Squirrel Notes is an email newsletter about CMS and other content technologies. It publishes twice each month.

This issue was published on Monday, April 09, 2018.

Subscribe to receive future issues

Non-sequiturs from the world of content management.

Java Content Repository. There are precious few standards of the CMS industry. We work with a lot of standards, but there are few standards around the specific concept of managing content.

One of the exceptions is the Java Content Repository, which is a long-standing Java standard for a hierarchical content repository. I've worked with two CMSs lately that make heavy use of it — Adobe Experience Manager and Magnolia. In fact, the Pluralsight course for developing with AEM is one of the better ways to learn about the JCR. It's a technology worth knowing about.

FYI: there's a PHP port of the JCR, but — to my knowledge — there's no .NET port...yet.

Interwoven's WCM Book. One of the early books on CMS was Web Content Management: A Collaborative Approach by the founder of Interwoven back in 2001. It really filled a niche back in the day, when there was nothing else. A friend who worked for Interwoven back then said, "We used to just toss it on the table and the system sold itself..." (if only my book had the same effect).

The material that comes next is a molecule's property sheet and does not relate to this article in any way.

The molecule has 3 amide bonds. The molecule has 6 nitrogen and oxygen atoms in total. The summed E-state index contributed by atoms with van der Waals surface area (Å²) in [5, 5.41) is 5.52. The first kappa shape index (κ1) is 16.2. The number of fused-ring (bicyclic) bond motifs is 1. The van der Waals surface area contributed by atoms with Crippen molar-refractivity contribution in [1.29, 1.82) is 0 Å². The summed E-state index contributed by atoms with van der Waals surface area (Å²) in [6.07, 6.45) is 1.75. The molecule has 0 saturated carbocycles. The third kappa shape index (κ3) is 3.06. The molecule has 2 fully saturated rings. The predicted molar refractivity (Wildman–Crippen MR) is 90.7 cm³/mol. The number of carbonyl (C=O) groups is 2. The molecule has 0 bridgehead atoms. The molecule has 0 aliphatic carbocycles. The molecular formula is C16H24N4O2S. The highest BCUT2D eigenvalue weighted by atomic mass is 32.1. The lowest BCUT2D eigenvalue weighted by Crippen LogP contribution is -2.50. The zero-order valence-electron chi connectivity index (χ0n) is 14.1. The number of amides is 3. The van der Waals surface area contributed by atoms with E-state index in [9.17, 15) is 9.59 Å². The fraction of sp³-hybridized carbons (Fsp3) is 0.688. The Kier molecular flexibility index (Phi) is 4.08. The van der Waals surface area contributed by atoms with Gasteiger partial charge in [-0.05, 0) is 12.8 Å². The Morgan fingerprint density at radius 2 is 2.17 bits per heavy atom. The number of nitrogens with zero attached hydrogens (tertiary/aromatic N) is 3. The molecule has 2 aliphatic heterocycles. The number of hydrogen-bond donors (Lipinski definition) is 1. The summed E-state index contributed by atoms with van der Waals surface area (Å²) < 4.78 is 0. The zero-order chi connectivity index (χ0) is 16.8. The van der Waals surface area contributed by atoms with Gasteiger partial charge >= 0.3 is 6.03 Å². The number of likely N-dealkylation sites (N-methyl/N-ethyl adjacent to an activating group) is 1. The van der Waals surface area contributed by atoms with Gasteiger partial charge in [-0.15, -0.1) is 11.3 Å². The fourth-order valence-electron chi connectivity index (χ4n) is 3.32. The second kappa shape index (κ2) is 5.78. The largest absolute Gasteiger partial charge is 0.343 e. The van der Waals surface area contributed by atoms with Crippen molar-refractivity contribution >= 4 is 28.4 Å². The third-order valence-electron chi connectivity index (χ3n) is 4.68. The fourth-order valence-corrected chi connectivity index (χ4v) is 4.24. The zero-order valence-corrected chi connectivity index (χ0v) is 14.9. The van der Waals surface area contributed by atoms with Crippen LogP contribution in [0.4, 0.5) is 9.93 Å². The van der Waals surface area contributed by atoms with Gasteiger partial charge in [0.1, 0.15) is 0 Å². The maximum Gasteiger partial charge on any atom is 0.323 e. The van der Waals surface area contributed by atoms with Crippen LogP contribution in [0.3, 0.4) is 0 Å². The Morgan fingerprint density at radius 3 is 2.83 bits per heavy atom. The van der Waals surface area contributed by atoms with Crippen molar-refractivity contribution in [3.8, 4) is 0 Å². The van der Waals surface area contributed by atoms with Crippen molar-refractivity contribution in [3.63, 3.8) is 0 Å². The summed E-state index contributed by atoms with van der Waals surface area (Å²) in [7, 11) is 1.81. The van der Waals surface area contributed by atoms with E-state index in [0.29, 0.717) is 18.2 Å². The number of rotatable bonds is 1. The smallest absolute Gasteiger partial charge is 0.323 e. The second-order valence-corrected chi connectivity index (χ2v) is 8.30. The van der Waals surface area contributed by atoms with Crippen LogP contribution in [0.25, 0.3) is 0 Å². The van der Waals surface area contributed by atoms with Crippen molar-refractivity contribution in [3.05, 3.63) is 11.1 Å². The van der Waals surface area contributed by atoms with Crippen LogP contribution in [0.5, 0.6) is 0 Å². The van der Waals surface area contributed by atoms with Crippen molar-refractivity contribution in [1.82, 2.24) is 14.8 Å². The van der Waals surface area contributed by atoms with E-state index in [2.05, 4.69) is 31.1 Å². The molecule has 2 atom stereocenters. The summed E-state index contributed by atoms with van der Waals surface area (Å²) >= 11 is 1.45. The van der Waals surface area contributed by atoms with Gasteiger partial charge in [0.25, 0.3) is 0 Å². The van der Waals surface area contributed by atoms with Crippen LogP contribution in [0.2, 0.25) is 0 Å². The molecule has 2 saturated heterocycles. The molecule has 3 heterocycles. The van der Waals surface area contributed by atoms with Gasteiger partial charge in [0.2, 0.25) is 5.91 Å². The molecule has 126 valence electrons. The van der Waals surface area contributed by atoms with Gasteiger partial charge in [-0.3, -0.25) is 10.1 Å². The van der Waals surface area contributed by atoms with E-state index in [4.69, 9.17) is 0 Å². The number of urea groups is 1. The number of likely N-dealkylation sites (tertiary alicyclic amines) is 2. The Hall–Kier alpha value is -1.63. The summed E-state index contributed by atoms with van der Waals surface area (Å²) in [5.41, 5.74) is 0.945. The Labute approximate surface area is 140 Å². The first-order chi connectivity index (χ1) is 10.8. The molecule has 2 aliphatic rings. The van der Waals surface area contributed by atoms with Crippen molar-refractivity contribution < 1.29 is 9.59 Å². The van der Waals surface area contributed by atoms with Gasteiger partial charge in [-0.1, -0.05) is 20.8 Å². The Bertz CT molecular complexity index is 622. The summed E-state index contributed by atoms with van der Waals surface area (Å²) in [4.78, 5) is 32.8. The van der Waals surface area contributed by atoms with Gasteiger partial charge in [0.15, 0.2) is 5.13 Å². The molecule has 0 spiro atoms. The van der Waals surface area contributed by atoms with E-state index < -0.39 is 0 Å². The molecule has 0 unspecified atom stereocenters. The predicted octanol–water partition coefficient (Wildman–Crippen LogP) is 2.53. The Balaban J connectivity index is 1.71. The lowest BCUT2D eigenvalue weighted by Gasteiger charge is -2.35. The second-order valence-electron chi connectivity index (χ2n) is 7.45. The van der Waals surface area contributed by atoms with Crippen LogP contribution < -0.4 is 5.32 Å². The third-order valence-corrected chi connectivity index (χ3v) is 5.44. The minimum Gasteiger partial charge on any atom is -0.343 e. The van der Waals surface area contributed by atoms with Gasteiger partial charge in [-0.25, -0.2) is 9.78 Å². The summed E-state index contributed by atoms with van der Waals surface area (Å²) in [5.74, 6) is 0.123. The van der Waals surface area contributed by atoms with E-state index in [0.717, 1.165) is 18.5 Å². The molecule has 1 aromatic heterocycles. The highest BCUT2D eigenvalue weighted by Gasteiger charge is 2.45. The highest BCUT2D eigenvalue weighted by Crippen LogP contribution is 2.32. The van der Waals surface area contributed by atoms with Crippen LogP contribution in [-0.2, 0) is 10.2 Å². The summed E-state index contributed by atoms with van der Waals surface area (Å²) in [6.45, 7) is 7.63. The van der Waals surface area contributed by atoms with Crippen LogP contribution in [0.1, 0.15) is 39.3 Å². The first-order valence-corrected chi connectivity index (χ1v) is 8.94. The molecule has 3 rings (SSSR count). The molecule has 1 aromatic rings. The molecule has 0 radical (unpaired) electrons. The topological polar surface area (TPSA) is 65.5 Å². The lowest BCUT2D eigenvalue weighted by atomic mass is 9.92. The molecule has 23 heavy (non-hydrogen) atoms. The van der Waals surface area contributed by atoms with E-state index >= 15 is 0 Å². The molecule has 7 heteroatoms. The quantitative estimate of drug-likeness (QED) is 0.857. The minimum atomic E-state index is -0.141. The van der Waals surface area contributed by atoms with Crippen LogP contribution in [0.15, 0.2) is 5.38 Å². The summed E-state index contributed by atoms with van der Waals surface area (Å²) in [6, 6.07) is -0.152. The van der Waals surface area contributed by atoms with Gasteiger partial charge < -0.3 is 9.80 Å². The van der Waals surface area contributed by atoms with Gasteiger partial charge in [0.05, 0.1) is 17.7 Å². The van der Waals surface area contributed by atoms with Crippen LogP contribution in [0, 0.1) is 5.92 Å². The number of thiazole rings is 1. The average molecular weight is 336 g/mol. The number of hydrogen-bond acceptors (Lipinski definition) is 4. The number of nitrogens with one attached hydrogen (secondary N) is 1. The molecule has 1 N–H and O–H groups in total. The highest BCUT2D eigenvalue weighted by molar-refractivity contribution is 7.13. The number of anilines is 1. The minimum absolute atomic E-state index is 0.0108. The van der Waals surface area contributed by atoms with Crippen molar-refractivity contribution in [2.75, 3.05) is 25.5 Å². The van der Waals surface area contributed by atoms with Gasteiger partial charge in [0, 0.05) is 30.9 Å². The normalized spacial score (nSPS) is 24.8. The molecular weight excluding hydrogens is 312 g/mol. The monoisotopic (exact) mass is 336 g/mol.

I actually read the book last year, just for nostalgia, and it's an interesting look back to where we came from. As the subtitle would suggest, the book is largely about data structures and processes to allow more than one editor to work on file-based resources at the same time — this was apparently The Big Problem back in 2000.

Fascinating how far we've come.

The Meta CMS. I've spent some time with Akumina lately, which is a intranet system built on top of SharePoint. In this sense, it's a "Meta CMS" — a CMS built on top of something else that might itself be considered a CMS (SharePoint, in this case). A Meta CMS usually spins the underlying CMS in a specific direction for a specific use case.

We can fall down the rabbit hole a bit more to say that any CMS is a Meta CMS in the sense that it abstracts and enhances an underlying datasource. Episerver, for example, is a Meta CMS on top of SQL Server.

Does this make Akumina a Meta Meta CMS (on SharePoint, on SQL?). Was SQL a CMS in the first place? Clearly no, and there's the underlying question: when does a data source "become" a CMS? When do we layer enough functionality on it that we cross a magic line and can say, "Yep, it's a CMS now."

(I tried to define this 10 years ago. Funny to read that now.)

Content Management Masters Course. FH Joanneum (AKA: The University of Applied Sciences) in Graz, Austria offers the first ever masters degree in content strategy. As part of this, I'm teaching the course on content management for my third year. My course is 10 lectures and three projects, over the final semester of the program.

The content strategy degree has some great instructors from the industry, such as Rahel Bailie, Lisa Moore, and Margot Bloomstein. They have very limited number of spots, so if you want to apply, you need to apply early and perhaps wait through a few cycles.

Scoop: The NY Times CMS. I'm an unabashed fanboy of the New York Times. Combine that with CMS and you have a perfect storm in this blog post from 2014 about their in-house CMS called Scoop. Not surprisingly, the NY Times family of sites is broad and heterogenous. They have quite a few blogs on WordPress, for instance, and I recently found out they're running Magnolia for some of their subscription sites.